Digital Search Processes of Teens

When conducting a school-related search, there are several approaches that students seem to take. Rather than considering the best possible word choices for their search, students working on a school-related assignment will often paste the assignment question into the search bar or will only use words provided in the text of the assignment itself (Julien and Barker 2009; Fidel et al.1999). Students were also found to begin their searches with very broad search terms and then, after determining the availability of information or the level of interest the student had in the topic, they would narrow their topic of choice accordingly (Chung and Neuman 2007; Barranoik 2001).

Should a search return no satisfactory results to the student, they are likely to alter their search by coming up with a new set of terms, a task students generally found to be challenging (Fidel et al. 1999), or by adding terms to the original search (Barlow, Karnes and Marchionini 1987; Scott and O’Sullivan 2005). Once again, it is interesting to note that similar mistakes first experienced with high school students using CD-ROMs in 1987 are being repeated by teenagers in studies conducted in 2005. This speaks to the continued need for education in information literacy, and to the developmental characteristics of high school students.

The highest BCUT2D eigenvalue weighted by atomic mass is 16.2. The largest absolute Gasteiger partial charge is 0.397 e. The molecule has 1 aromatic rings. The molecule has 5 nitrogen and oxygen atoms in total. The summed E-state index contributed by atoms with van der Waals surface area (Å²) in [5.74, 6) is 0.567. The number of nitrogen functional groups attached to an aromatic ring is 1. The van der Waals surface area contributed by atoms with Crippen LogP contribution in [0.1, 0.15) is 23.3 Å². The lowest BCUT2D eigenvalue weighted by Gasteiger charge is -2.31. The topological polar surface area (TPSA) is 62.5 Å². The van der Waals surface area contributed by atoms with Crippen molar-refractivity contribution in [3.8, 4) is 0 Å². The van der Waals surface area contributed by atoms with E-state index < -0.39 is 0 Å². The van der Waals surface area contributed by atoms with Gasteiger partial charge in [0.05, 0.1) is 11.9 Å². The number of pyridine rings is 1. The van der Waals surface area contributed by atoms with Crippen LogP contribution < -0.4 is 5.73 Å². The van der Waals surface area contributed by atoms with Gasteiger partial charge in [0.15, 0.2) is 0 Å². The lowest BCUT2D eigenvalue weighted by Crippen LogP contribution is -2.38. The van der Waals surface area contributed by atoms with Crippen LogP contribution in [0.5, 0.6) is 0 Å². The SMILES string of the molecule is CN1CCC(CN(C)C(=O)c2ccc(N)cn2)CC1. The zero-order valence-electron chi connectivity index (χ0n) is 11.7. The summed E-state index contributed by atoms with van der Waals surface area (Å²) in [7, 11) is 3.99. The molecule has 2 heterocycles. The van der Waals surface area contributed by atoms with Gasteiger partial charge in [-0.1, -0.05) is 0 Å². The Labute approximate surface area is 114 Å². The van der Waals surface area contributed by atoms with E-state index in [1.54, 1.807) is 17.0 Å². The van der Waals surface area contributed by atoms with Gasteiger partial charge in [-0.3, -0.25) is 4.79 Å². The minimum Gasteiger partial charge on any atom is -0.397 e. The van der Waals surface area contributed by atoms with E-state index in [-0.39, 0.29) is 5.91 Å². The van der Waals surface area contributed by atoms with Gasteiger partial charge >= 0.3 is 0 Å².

It was also found that searches performed by high school students are based on past experiences and habitual information-seeking techniques, regardless of the level of success achieved using these techniques in the past (Shenton 2007). This applied not only to different occasions of searching, but specifically to searches within the same assignment (Scott and O’Sullivan 2005). Studies also suggest that students are likely to find an area of comfort within a given search, usually a particular website, and will conduct any subsequent searches from that area of comfort even if the website is not related to the new search being conducted (Fidel et al. 1999). It was also found that students were comfortable returning to the beginning of their search, especially when their frustrated attempts at finding information resulted in passing through several websites without finding any pertinent information (Scott and O’Sullivan 2005).

When hits are returned from a search, students will skim the list of results, click on seemingly relevant webpages or articles, and then scan or skim the information contained within (Branch 2002; Julien and Barker 2009), often not reading beyond the first screen of the webpage (Fidel et al. 1999). Students were found to make very quick decisions about the results (Chung and Neuman 2007), and would be directed in their search primarily by what was shown on screen (Fidel et al. 1999).